|Memphis' challenge? Win out to assure 2nd No. 1 seed in 3 seasons|
|Written by Admin|
|Wednesday, 12 March 2008 12:56|
The Tigers are hosting the Conference USA tournament for a fifth straight year on the home court where they haven't lost a postseason game since the 2005 championship game when Darius Washington Jr. missed the free throws that could have put the Tigers automatically into the NCAA tournament.
No. 2 Memphis hasn't lost a game in this league since March 2, 2006, at Alabama-Birmingham - still the Tigers' lone loss to a Conference USA opponent over a span of 68 games.
A No. 1 seed in the NCAA tournament seemingly is locked up, right?
Maybe not if the Tigers fail to win a third straight tournament championship, and coach John Calipari doesn't see it as unfair to a team that is 30-1.
``Because everybody else has got to win too,'' Calipari said Wednesday after being named the league's coach of the year. ``They all got to win too. If ... the four other teams win their tournaments and we lose ours, then they should be one seeds.''
Memphis doesn't have a long history of being a top seed in the NCAA tournament. It's happened only once, and that was in 2006.
Being a top seed again seemingly would be assured for a team that spent five weeks ranked No. 1, three times unanimously, and with only one loss.
So Calipari, with friend and former boss Larry Brown around Wednesday, is trying to ease the pressure on his Tigers. His message to only the second Division I program to win at least 30 games in three straight seasons?
Relax, enjoy and have fun.
``Everybody is tired. Every coach is tired. Every player is tired,'' Calipari said. ``I told my team a week ago that the team that can fight through this, the team and coach that can keep fighting through how we all feel, those teams are going to get the high seeds and be playing a week or two longer than everybody else.''
Aiding the Tigers is their home-court advantage. Until then-No. 2 Tennessee beat them on Feb. 23, they had won 47 straight games here. Junior Chris Douglas-Roberts, the conference player of the year, acknowledges home court is a big advantage.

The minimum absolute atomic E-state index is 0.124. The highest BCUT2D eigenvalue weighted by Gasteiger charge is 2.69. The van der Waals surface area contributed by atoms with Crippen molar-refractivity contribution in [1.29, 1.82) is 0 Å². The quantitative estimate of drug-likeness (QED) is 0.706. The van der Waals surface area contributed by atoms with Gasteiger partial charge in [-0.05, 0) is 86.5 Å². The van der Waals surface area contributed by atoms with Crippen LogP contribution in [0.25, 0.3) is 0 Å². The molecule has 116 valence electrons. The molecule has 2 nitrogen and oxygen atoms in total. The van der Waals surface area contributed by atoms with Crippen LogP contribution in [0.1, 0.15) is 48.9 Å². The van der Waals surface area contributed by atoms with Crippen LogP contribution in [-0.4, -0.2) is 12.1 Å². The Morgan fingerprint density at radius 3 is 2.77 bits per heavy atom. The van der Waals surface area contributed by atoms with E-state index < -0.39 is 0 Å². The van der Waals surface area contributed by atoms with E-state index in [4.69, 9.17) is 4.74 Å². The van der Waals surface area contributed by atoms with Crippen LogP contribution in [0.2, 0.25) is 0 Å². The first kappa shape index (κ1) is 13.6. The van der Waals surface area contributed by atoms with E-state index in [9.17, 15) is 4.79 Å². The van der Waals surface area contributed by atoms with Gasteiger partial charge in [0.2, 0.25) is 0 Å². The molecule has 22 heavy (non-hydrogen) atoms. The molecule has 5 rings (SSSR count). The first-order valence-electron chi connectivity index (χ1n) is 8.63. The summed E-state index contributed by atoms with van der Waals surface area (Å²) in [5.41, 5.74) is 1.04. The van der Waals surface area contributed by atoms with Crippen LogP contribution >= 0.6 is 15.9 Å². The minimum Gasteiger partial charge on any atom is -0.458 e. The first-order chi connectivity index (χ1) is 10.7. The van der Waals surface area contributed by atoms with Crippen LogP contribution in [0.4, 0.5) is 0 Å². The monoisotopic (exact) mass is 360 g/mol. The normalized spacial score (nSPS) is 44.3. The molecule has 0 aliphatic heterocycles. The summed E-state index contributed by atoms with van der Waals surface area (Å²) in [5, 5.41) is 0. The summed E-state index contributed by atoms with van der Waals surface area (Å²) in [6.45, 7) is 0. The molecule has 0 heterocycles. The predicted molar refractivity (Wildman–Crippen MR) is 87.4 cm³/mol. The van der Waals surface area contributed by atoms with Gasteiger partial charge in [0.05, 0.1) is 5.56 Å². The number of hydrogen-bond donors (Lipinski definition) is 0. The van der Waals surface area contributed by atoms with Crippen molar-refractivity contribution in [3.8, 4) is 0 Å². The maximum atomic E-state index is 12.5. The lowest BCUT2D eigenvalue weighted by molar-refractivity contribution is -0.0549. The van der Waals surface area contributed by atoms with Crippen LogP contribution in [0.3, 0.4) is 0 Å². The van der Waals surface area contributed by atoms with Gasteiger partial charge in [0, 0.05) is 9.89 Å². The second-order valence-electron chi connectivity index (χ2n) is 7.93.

``We enjoy our fans and our fans enjoy us, so it's like another home game,'' he said. ``We have all the support as opposed to these teams that are coming and don't have that many fans, maybe 50 to 100 fans. It's in our advantage.''
Is that fair?
``It's fair for us,'' Douglas-Roberts said.
It can't hurt the Tigers to keep pouring it on opponents either. Only No. 5 Kansas has a larger margin (an average 21 points per game) than Memphis (18.9).
The Tigers, who have a first-round bye and don't play until Thursday night, won't see the CUSA team that came closest to knocking them off until the championship game if both advance.
UAB (22-9) needs wins to ensure its own NCAA tournament berth after falling short of a Memphis upset 79-78 on Feb. 16 in Alabama. UAB could face a challenge from Houston (22-8) in the semifinals Friday.
Memphis comes into the tournament having won four straight, including a 38-point victory over Tulsa in its regular season finale last weekend. Calipari said such big margins came when his team was hitting its 3s and dominating the boards.
He's also not worried about his Tigers studying the Internet or trying to figure out where they will be playing in another week, not when the whole seeding process is subjective.
``It's subjective in that you have people from different leagues that are from different parts of the country that are human,'' Calipari said. ... ``That's why you can't worry about all the other stuff and the hype around it. All you can do is take care of things you have control over and for us, that's today's practice.''
``We want to be the team that's having more fun in this tournament than anybody. If we're having more fun than anybody win or lose, we're preparing ourselves and we're getting better.''